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Winter Library Shawl

Author Photo
By Designed Jillian Moreno | Dec 15, 2017

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The embroidered flowers on the shawl add a sweet detail.
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This shawl fits in a cozy half-crescent shape.
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A model shows how cozy the finished shawl is.
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"Yarnitecture" by Jillian Moreno walks you through how to spin and knit handspun yarn.

Yarnitecture, by Jillian Moreno (Storey Publishing, 2016), guides you through spinning and knitting with custom yarn. Use patterns from leading knitwear designer to create your own knitted wonders and rely on Moreno’s expertise in choosing which textures and colors to use. This shawl will keep you warm in a chilly room and add a touch of spring with its flower embroidery.

I do a lot of my work at my public library, and in the winter there is a bit of a breeze that flows through the spot I like best. This is my favorite shawl to wear at the library. The quarter-moon shape and the weight of the fiber and gauge help it stay on my shoulders without slipping, and the bit of flowered embroidery brings a little spring to my winter work.

Finished Measurements

81 inch long × 18 inch at its widest point

Fiber

Sweet Georgia Yarns, Bluefaced Leicester top, 10 oz, Ultraviolet (MC)

Sweet Georgia Yarns, 50% Merino/50% silk top, 1/2 oz each in the following colors: Glacier (CA), Raspberry (CB), Dutch (CC), Melon (CD), Basil (CE), and Wisteria (CF)

Yarn Description

MC: 2-ply; 600 ypp; 8–9 wpi; woolen draft; soak and snap finishing

CC: 2-ply; 775 ypp; 12 wpi; woolen draft; soak and snap finishing

Yarn Amount

(Note: These fiber amounts do not include fiber for sampling or swatching)

Ultraviolet (MC): 365 yds

25 yards for each of the following:
• Glacier (CA)
• Raspberry (CB)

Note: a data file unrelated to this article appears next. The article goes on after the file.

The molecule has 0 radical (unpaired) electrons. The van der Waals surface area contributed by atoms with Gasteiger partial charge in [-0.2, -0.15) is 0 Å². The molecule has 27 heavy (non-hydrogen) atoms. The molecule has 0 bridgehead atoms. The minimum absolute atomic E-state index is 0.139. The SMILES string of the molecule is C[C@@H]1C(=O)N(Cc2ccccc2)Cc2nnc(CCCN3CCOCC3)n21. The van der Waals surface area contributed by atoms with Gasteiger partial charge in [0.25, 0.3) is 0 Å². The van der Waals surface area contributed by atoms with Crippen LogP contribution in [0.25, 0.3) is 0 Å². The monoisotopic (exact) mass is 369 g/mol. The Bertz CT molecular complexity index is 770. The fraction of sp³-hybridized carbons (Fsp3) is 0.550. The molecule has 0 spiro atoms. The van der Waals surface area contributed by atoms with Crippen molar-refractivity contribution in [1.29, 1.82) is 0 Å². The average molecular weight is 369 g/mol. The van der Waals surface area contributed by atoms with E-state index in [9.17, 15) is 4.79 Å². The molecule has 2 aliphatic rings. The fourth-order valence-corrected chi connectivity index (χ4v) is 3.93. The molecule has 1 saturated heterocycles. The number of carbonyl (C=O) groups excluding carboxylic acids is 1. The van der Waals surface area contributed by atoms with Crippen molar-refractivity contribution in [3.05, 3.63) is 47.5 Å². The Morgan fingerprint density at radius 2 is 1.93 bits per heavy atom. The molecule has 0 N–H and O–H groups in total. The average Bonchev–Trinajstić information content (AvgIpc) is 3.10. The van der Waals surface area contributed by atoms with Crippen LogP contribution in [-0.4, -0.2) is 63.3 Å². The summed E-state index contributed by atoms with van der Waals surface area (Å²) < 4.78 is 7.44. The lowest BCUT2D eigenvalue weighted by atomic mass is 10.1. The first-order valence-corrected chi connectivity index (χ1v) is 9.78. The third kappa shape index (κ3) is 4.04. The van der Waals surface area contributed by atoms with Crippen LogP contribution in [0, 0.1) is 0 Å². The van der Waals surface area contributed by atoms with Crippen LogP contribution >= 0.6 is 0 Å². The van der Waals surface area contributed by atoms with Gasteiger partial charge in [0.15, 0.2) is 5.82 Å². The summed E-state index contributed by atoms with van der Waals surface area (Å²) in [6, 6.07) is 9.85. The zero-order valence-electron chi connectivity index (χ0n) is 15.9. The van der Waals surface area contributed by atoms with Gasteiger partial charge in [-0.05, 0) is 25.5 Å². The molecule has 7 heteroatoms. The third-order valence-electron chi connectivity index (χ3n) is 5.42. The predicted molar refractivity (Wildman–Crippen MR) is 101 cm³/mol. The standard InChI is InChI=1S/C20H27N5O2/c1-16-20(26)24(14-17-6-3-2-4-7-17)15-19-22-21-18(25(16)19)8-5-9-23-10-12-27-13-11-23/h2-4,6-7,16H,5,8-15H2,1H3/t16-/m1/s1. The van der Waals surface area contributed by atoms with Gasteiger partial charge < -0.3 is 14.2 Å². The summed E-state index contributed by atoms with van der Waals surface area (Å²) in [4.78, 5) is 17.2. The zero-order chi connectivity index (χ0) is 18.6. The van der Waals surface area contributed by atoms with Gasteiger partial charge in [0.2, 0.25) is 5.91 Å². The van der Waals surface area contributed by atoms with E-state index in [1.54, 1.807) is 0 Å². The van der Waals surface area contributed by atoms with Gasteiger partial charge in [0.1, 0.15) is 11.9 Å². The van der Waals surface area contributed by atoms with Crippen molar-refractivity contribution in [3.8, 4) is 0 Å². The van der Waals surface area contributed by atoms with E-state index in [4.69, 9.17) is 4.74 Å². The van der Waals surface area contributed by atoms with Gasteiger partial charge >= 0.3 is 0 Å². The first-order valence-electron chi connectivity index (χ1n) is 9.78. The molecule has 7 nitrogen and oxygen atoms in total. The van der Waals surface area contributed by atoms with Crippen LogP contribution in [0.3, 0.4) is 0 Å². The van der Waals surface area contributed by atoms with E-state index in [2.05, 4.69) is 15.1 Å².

• Dutch (CC)
• Melon (CD)
• Basil (CE)
• Wisteria (CF)

Gauge

12 stitches and 18 rows = 4 inch × 4 inch in stockinette stitch, after blocking

Needles

One US 7 (4.5 millimeter) circular needle, 32 inch or longer, or size needed to obtain correct gauge

Other Supplies

Spinning Notes

I spun the embroidery yarns woolen and plied each to balance, looser than you might think you want for stitching. I did it this way because I want my stitches to spread softly on the knitted surface.

Pattern Stitch

Moss Stitch (worked flat on an even number of stitches)

Row 1: *K1, p1; repeat from * to end of row.

Row 2: *P1, k1; repeat from * to end of row.

Knitting The Shawl

Setup: Using MC, cast on 244 stitches. Do not join; the shawl is worked back and forth in rows. Work Moss Stitch for 4 rows.

Set Up Short Rows

Row 1 (RS): K127, turn.

Row 2 (WS): P10, turn.

You now have two obvious gaps where you turned. If you wish, place removable markers in the gaps to help you navigate. If you are using markers, remove them before you work the decrease, and then replace them on the right needle before you turn at the end of a row.

Shape Shawl Body

Row 1: Knit to 1 stitch before gap, ssk, k2, turn work.

Row 2: Purl to 1 stitch before gap, p2tog, p2, turn work.

Repeat these 2 rows until all stitches have been worked, ending with a wrong-side row. (166 stitches)

Work in Moss Stitch for 4 rows. Bind off.

Finishing

Wet-block the shawl to the finished measurements. Weave in ends. Embroider flower motif as shown in photo above or in your own design.


Excerpted from © by Jillian Moreno, photography courtesy of Jillian Moreno, and John Polak, used with permission from Storey Publishing.

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